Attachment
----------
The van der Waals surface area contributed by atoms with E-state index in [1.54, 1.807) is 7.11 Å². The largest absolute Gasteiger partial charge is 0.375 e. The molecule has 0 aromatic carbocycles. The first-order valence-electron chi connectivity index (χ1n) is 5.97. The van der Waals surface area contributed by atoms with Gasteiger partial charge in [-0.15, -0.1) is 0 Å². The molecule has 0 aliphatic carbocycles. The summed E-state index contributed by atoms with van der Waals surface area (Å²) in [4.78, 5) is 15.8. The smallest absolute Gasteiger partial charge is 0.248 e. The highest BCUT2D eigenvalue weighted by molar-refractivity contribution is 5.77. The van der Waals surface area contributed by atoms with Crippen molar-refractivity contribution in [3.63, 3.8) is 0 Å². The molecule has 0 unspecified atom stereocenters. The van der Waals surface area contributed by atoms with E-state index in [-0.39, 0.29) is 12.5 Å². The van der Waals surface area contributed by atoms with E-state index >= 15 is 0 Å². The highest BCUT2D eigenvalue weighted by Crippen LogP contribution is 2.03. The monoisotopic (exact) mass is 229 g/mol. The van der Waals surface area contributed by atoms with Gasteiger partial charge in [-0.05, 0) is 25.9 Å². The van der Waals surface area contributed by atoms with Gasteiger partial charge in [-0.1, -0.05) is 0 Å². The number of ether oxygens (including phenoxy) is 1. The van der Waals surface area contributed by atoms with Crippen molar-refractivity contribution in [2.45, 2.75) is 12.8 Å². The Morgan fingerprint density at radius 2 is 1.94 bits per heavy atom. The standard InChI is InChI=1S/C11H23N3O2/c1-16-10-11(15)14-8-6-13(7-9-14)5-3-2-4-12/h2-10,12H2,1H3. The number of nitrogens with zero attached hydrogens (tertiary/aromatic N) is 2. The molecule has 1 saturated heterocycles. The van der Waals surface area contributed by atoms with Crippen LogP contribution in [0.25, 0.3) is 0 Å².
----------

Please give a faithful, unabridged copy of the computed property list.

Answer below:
The van der Waals surface area contributed by atoms with E-state index in [1.54, 1.807) is 7.11 Å². The largest absolute Gasteiger partial charge is 0.375 e. The molecule has 0 aromatic carbocycles. The first-order valence-electron chi connectivity index (χ1n) is 5.97. The van der Waals surface area contributed by atoms with Gasteiger partial charge in [-0.15, -0.1) is 0 Å². The molecule has 0 aliphatic carbocycles. The summed E-state index contributed by atoms with van der Waals surface area (Å²) in [4.78, 5) is 15.8. The smallest absolute Gasteiger partial charge is 0.248 e. The highest BCUT2D eigenvalue weighted by molar-refractivity contribution is 5.77. The van der Waals surface area contributed by atoms with Crippen molar-refractivity contribution in [3.63, 3.8) is 0 Å². The molecule has 0 unspecified atom stereocenters. The van der Waals surface area contributed by atoms with E-state index in [-0.39, 0.29) is 12.5 Å². The van der Waals surface area contributed by atoms with E-state index >= 15 is 0 Å². The highest BCUT2D eigenvalue weighted by Crippen LogP contribution is 2.03. The monoisotopic (exact) mass is 229 g/mol. The van der Waals surface area contributed by atoms with Gasteiger partial charge in [-0.05, 0) is 25.9 Å². The van der Waals surface area contributed by atoms with Gasteiger partial charge in [-0.1, -0.05) is 0 Å². The number of ether oxygens (including phenoxy) is 1. The van der Waals surface area contributed by atoms with Crippen molar-refractivity contribution in [2.45, 2.75) is 12.8 Å². The Morgan fingerprint density at radius 2 is 1.94 bits per heavy atom. The standard InChI is InChI=1S/C11H23N3O2/c1-16-10-11(15)14-8-6-13(7-9-14)5-3-2-4-12/h2-10,12H2,1H3. The number of nitrogens with zero attached hydrogens (tertiary/aromatic N) is 2. The molecule has 1 saturated heterocycles. The van der Waals surface area contributed by atoms with Crippen LogP contribution in [0.25, 0.3) is 0 Å².